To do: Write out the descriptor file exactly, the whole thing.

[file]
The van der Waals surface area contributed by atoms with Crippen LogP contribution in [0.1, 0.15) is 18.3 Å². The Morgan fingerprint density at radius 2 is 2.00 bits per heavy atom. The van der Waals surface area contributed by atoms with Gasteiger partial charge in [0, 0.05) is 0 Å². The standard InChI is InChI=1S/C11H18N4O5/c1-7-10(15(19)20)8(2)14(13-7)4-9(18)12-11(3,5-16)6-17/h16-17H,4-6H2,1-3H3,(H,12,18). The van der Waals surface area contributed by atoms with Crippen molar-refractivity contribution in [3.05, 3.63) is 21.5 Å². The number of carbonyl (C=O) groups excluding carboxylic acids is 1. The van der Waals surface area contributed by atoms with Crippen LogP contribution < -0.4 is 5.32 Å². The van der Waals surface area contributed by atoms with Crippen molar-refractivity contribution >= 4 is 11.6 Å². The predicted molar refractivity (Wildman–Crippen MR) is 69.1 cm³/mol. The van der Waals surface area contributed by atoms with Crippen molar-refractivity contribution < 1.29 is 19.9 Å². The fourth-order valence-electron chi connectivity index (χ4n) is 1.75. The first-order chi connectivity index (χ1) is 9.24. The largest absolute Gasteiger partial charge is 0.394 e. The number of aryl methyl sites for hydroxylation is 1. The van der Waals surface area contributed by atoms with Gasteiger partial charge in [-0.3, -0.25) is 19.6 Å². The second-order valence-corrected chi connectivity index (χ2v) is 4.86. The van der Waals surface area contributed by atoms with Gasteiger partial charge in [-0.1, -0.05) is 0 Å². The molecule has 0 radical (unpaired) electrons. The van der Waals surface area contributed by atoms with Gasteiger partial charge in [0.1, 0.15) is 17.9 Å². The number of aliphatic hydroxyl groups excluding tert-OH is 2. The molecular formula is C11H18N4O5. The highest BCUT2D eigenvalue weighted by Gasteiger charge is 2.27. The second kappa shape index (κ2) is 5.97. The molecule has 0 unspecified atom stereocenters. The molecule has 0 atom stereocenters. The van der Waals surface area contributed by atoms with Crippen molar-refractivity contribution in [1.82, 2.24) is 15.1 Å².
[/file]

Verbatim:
The van der Waals surface area contributed by atoms with Crippen LogP contribution in [0.1, 0.15) is 18.3 Å². The Morgan fingerprint density at radius 2 is 2.00 bits per heavy atom. The van der Waals surface area contributed by atoms with Gasteiger partial charge in [0, 0.05) is 0 Å². The standard InChI is InChI=1S/C11H18N4O5/c1-7-10(15(19)20)8(2)14(13-7)4-9(18)12-11(3,5-16)6-17/h16-17H,4-6H2,1-3H3,(H,12,18). The van der Waals surface area contributed by atoms with Crippen molar-refractivity contribution in [3.05, 3.63) is 21.5 Å². The number of carbonyl (C=O) groups excluding carboxylic acids is 1. The van der Waals surface area contributed by atoms with Crippen LogP contribution < -0.4 is 5.32 Å². The van der Waals surface area contributed by atoms with Crippen molar-refractivity contribution >= 4 is 11.6 Å². The predicted molar refractivity (Wildman–Crippen MR) is 69.1 cm³/mol. The van der Waals surface area contributed by atoms with Crippen molar-refractivity contribution < 1.29 is 19.9 Å². The fourth-order valence-electron chi connectivity index (χ4n) is 1.75. The first-order chi connectivity index (χ1) is 9.24. The largest absolute Gasteiger partial charge is 0.394 e. The number of aryl methyl sites for hydroxylation is 1. The van der Waals surface area contributed by atoms with Gasteiger partial charge in [-0.3, -0.25) is 19.6 Å². The second-order valence-corrected chi connectivity index (χ2v) is 4.86. The van der Waals surface area contributed by atoms with Gasteiger partial charge in [-0.1, -0.05) is 0 Å². The molecule has 0 radical (unpaired) electrons. The van der Waals surface area contributed by atoms with Gasteiger partial charge in [0.1, 0.15) is 17.9 Å². The number of aliphatic hydroxyl groups excluding tert-OH is 2. The molecular formula is C11H18N4O5. The highest BCUT2D eigenvalue weighted by Gasteiger charge is 2.27. The second kappa shape index (κ2) is 5.97. The molecule has 0 unspecified atom stereocenters. The molecule has 0 atom stereocenters. The van der Waals surface area contributed by atoms with Crippen molar-refractivity contribution in [1.82, 2.24) is 15.1 Å².